Fury on the Bosphorus (1965)

Article #935 by Dave Sindelar
Viewing Date: 10-6-2003
Posting Date: 3-4-2004
Directed by Sergio Grieco
Featuring Ken Clark, Margaret Lee, Philippe Hersent

Secret agent 077 investigates the kidnapping of a scientist capable of creating a death ray gun.

The DS Movie of the Day would like to take this opportunity to present an edition of “Adventures in Movie-hunting: The trials and tribulations of trying to find genre movies”.

When this movie popped up on my hunt list, the book listed the title as FURY ON THE BOSPHORUS. When a simple hunt on IMDB failed to provide me with that title, I had to try several searches by cast names until I stumbled across a movie with a French title of FUREUR SUR LE BOSPHORE; since the other information synced up with this entry, I assumed I had found the right title. It’s title in IMDB was AGENTE 077 DALL’ORIENTE CON FURORE, and was known in English by either of the titles AGENT 077 FURY IN THE ORIENT or AGENT 077 OPERATION ISTANBUL. Was I able to find the movie under these titles? No. However, I was able to find a movie called AGENTE 077: FROM THE ORIENT WITH FURY, which was a literal translation of the Italian title, so I ordered that one. When it arrived in the mail, I was surprised to see that the title on the movie was VOLLMACHT FUR JACK CLIFTON, an incident that had me scrambling back to IMDB to try to confirm that I had the correct movie; after all, IMDB listed the main character as being named Dick Maloy, not Jack Clifton. After fumbling around for about ten minutes, I discovered that VOLLMACHT FUR JACK CLIFTON was indeed the German title for AGENTE 077 DALL’ORIENTE CON FURORE. Whew! The moral of this story? Hunting down obscure genre movies is not a task for the faint of heart.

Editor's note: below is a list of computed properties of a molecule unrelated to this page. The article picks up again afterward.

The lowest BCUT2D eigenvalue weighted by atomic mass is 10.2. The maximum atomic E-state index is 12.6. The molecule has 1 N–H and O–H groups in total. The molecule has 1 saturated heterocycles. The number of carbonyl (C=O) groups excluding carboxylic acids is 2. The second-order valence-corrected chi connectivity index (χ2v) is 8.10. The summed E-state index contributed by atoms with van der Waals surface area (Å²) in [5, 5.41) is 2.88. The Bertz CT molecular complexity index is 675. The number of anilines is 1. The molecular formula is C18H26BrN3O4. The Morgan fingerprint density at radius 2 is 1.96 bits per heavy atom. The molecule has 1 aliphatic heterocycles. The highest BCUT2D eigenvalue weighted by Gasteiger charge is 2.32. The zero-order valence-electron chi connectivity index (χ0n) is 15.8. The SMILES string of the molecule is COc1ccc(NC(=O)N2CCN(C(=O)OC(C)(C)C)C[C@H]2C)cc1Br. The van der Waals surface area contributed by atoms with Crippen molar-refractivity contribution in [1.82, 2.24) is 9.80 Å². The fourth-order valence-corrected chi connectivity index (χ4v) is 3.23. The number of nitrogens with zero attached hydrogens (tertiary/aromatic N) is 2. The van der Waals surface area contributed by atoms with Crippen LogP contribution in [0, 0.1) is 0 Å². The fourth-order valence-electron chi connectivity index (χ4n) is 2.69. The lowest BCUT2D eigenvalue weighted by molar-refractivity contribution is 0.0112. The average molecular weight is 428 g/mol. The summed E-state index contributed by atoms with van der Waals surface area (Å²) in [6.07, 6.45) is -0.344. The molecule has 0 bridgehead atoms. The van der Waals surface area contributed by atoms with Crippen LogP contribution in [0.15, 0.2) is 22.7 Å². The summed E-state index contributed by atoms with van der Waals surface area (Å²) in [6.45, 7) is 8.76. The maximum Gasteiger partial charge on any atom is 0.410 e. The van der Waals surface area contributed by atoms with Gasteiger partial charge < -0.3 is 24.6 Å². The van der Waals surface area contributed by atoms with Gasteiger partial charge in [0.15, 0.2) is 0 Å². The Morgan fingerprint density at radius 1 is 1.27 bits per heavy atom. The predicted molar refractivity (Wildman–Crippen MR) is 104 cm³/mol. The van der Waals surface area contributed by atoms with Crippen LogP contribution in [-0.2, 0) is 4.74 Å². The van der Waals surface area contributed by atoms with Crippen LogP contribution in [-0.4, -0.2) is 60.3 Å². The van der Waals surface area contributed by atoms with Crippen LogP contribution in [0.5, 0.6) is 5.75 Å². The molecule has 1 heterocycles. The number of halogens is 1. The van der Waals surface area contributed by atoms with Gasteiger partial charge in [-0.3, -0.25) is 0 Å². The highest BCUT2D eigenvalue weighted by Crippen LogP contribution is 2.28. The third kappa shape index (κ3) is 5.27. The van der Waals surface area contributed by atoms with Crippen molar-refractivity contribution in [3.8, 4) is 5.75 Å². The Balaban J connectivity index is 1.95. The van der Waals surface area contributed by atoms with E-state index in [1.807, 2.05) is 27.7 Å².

The country of origin of this movie is listed as Italy/Spain/France on IMDB, so what language do you think was on the actual film I got? It was German, which you might have guessed seeing how I had acquired the print with the German title. Oddly enough, the only parts that weren’t in German were the lyrics to the songs, which were in English; however, since the songs don’t reveal plot elements, this was pretty useless for me.